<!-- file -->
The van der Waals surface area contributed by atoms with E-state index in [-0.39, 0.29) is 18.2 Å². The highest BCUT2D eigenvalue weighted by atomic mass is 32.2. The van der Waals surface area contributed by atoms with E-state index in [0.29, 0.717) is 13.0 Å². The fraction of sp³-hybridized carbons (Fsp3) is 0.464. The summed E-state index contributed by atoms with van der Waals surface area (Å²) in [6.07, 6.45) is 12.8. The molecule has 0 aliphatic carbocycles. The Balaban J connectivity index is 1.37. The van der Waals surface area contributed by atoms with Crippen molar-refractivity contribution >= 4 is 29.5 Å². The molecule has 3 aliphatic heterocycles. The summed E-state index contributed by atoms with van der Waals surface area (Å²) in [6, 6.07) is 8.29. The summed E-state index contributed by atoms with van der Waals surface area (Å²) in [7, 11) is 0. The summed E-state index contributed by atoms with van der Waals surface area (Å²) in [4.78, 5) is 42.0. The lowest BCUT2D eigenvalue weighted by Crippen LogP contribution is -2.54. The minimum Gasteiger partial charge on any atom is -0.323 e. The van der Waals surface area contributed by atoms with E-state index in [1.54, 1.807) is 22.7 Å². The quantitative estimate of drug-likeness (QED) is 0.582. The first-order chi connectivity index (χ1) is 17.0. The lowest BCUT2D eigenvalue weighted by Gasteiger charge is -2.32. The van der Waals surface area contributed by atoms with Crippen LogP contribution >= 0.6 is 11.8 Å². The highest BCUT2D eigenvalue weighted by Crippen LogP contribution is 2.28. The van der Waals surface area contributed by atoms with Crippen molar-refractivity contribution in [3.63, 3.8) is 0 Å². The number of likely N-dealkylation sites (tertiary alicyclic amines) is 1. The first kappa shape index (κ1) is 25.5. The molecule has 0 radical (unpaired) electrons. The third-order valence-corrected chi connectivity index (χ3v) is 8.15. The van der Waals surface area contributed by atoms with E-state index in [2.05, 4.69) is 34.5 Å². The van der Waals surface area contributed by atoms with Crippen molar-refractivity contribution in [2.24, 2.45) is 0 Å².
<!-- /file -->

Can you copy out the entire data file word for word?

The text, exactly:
The van der Waals surface area contributed by atoms with E-state index in [-0.39, 0.29) is 18.2 Å². The highest BCUT2D eigenvalue weighted by atomic mass is 32.2. The van der Waals surface area contributed by atoms with E-state index in [0.29, 0.717) is 13.0 Å². The fraction of sp³-hybridized carbons (Fsp3) is 0.464. The summed E-state index contributed by atoms with van der Waals surface area (Å²) in [6.07, 6.45) is 12.8. The molecule has 0 aliphatic carbocycles. The Balaban J connectivity index is 1.37. The van der Waals surface area contributed by atoms with Crippen molar-refractivity contribution >= 4 is 29.5 Å². The molecule has 3 aliphatic heterocycles. The summed E-state index contributed by atoms with van der Waals surface area (Å²) in [6, 6.07) is 8.29. The summed E-state index contributed by atoms with van der Waals surface area (Å²) in [7, 11) is 0. The summed E-state index contributed by atoms with van der Waals surface area (Å²) in [4.78, 5) is 42.0. The lowest BCUT2D eigenvalue weighted by Crippen LogP contribution is -2.54. The minimum Gasteiger partial charge on any atom is -0.323 e. The van der Waals surface area contributed by atoms with E-state index in [1.54, 1.807) is 22.7 Å². The quantitative estimate of drug-likeness (QED) is 0.582. The first-order chi connectivity index (χ1) is 17.0. The lowest BCUT2D eigenvalue weighted by Gasteiger charge is -2.32. The van der Waals surface area contributed by atoms with Crippen LogP contribution >= 0.6 is 11.8 Å². The highest BCUT2D eigenvalue weighted by Crippen LogP contribution is 2.28. The van der Waals surface area contributed by atoms with Crippen molar-refractivity contribution in [3.63, 3.8) is 0 Å². The number of likely N-dealkylation sites (tertiary alicyclic amines) is 1. The first kappa shape index (κ1) is 25.5. The molecule has 0 radical (unpaired) electrons. The third-order valence-corrected chi connectivity index (χ3v) is 8.15. The van der Waals surface area contributed by atoms with E-state index in [2.05, 4.69) is 34.5 Å². The van der Waals surface area contributed by atoms with Crippen molar-refractivity contribution in [2.24, 2.45) is 0 Å².